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Wed Feb 20, 2013, 11:23 AM

Apple, Walmart, and the Payroll Tax

Good Read!

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Apple, Walmart, and the Payroll Tax
George Packer - Feb 20, 2013
http://www.newyorker.com/online/blogs/comment/2013/02/apple-walmart-and-the-payroll-tax.html


If you were to write a social history of America through the story of business, what would be the most significant companies in the years since the Second World War? I’d divide the period into two: from 1945 to the mid-seventies, I might name General Motors and Woolworth’s. They set the standard for corporate success and behavior during a period that could be called the Roosevelt Republic, when a social contract underwrote American life ...

In the decades since the mid-seventies—you could call it the Reagan Republic, but I prefer the “Unwinding”—the social contract has frayed to the point of disintegration. The middle class has shrunk; tax rates (especially on upper brackets) have plunged; inequality has exploded; the safety net (especially for the poor) has weakened; the old power structure has given way to a more diverse and broad-based upper class based on education; bipartisanship—well, you know; and business culture has become entrepreneurial, fast, risk-taking, and harsh. The trade-off: more freedom, less security.

Two companies have defined the years of the Unwinding: one is Apple, the other, Walmart. Steve Jobs’s genius for design and marketing helped create ...

... America’s vast population of working poor can only get so poor before even Walmart is out of reach.

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Response to Coyotl (Original post)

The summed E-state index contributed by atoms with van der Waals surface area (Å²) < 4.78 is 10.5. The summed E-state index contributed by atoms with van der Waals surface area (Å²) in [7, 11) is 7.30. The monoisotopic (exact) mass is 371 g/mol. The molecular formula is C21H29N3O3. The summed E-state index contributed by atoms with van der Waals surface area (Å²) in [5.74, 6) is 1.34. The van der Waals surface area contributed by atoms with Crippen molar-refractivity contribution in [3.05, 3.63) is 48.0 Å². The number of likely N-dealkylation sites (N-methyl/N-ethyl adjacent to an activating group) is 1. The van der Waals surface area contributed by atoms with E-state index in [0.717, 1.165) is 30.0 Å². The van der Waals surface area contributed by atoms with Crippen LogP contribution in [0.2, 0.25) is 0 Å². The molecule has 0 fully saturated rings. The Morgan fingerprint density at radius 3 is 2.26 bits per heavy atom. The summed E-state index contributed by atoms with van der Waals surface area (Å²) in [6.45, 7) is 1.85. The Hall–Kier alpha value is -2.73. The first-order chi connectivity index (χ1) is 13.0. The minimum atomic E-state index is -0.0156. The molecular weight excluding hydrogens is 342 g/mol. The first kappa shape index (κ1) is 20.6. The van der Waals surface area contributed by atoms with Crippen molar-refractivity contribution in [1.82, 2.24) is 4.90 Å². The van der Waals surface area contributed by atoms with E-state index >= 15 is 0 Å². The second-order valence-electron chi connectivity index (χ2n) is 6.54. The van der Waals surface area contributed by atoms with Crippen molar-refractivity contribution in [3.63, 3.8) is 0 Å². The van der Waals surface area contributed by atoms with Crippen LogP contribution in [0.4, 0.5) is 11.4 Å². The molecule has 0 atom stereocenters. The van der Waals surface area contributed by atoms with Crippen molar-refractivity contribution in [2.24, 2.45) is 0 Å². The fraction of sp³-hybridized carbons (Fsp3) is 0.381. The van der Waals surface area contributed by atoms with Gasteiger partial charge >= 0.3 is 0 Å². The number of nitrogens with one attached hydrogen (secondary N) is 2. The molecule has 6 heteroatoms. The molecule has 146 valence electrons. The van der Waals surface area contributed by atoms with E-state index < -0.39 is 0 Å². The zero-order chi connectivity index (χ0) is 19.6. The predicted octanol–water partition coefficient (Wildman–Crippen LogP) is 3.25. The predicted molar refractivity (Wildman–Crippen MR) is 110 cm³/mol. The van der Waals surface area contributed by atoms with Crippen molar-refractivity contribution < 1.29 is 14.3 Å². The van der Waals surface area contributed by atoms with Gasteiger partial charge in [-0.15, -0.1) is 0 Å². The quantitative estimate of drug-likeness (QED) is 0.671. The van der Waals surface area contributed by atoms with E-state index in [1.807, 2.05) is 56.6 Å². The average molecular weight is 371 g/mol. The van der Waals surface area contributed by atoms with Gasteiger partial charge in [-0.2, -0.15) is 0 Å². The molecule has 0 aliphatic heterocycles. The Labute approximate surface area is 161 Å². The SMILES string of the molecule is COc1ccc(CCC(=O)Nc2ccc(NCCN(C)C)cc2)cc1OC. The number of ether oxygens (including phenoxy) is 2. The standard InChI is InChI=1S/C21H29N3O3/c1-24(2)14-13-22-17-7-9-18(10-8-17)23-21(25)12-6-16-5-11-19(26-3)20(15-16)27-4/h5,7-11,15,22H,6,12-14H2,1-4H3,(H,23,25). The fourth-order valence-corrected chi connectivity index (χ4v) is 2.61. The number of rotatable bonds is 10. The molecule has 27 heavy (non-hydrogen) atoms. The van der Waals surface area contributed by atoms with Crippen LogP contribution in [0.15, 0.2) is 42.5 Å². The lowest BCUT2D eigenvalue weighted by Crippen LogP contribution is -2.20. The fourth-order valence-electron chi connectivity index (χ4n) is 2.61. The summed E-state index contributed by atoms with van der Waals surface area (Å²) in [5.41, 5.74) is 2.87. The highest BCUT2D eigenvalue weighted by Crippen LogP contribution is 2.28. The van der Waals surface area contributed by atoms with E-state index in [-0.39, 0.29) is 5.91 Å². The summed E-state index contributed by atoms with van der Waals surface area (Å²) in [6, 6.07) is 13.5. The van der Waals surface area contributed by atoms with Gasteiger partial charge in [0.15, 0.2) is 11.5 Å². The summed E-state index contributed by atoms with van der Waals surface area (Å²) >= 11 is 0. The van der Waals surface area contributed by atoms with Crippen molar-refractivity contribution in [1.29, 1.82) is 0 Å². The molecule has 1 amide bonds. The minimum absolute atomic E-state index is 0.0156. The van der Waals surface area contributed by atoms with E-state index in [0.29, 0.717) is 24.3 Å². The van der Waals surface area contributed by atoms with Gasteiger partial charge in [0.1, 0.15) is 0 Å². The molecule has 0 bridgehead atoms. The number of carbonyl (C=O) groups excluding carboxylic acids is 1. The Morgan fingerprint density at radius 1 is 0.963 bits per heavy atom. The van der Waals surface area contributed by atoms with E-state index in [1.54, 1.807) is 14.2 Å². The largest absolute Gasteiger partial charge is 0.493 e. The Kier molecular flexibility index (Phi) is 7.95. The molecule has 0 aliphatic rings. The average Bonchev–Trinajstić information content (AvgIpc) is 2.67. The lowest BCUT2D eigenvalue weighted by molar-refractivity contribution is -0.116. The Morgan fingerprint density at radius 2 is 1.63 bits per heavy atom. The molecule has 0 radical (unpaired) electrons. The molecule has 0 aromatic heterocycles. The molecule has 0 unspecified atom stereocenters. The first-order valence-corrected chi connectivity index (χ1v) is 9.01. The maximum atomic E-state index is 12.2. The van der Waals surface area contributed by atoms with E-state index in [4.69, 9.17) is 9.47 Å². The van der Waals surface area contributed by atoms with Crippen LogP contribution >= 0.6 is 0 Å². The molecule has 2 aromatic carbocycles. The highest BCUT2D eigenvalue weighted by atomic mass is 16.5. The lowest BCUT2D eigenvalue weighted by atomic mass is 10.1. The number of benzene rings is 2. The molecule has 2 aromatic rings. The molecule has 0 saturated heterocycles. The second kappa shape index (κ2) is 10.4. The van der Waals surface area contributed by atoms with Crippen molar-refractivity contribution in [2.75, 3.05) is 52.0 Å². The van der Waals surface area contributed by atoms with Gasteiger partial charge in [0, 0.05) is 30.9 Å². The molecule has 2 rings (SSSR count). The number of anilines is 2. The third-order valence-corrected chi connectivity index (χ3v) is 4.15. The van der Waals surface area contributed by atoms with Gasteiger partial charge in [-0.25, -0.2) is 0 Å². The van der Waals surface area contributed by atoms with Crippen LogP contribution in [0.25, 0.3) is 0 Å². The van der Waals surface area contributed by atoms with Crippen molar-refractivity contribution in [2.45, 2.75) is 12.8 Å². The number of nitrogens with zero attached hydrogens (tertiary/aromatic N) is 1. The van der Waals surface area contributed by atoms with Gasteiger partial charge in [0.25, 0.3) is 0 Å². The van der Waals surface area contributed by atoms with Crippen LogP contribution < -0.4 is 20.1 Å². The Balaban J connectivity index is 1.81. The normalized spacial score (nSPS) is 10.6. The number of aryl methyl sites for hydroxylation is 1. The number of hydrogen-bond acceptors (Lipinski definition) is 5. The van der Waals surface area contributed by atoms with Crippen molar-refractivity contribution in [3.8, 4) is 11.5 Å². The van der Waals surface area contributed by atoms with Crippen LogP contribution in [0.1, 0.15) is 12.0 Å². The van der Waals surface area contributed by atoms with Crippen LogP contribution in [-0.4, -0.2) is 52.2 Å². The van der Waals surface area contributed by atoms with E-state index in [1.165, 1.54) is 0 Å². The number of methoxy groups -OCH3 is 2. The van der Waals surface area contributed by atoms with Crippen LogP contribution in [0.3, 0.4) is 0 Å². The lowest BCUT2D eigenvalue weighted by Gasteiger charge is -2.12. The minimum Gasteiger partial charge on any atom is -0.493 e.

Wed Feb 20, 2013, 11:27 AM

1. Wonder if the author is aware that Walmart SELLS Apple products?

Sure they may use them to push sales to their cheaper products but L doubt they keep all that shelf space without some hope that one of the elite shall decide to shop with them.

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Response to CBGLuthier (Reply #1)

Wed Feb 20, 2013, 11:38 AM

2. one of mal-wart's dirty secrets is they leverage their low cost image to sell high profit items

sure, the eye-catching items at the ends of the isles are extremely low priced and low margin as well.

but of course they're often obviously low quality, so people go into the isles and get something a bit pricier but with more features and such. of course, this is where mal-wart makes a bigger margin as well, but people still get the impression from the item they didn't buy that everything must be a real bargain.

just because it's at mal-wart doesn't mean it's a bargain.

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Response to CBGLuthier (Reply #1)

Wed Feb 20, 2013, 11:41 AM

3. While Wal*Mart is in decline, Apple continues to sell lots of toys to the richer class.

What does that say about economic demographics? The decline impacts part of the population dramatically, the unemployed, and the steady decline in return of worker production is having a dramatic effect on the economy as a whole. Higher minimum wages will alleviate this to some extent, and the direct stimulus will have immediate effect. But minimum wage workers are not the iPhone G4 set yet.

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Response to CBGLuthier (Reply #1)

Wed Feb 20, 2013, 11:52 AM

4. I wonder if the author is aware that the accursed payroll tax cut

gave more money to the rich than it did to the working class.

But then again, their example, seemingly, of a poor person, is a person with a $40,000 a year job.

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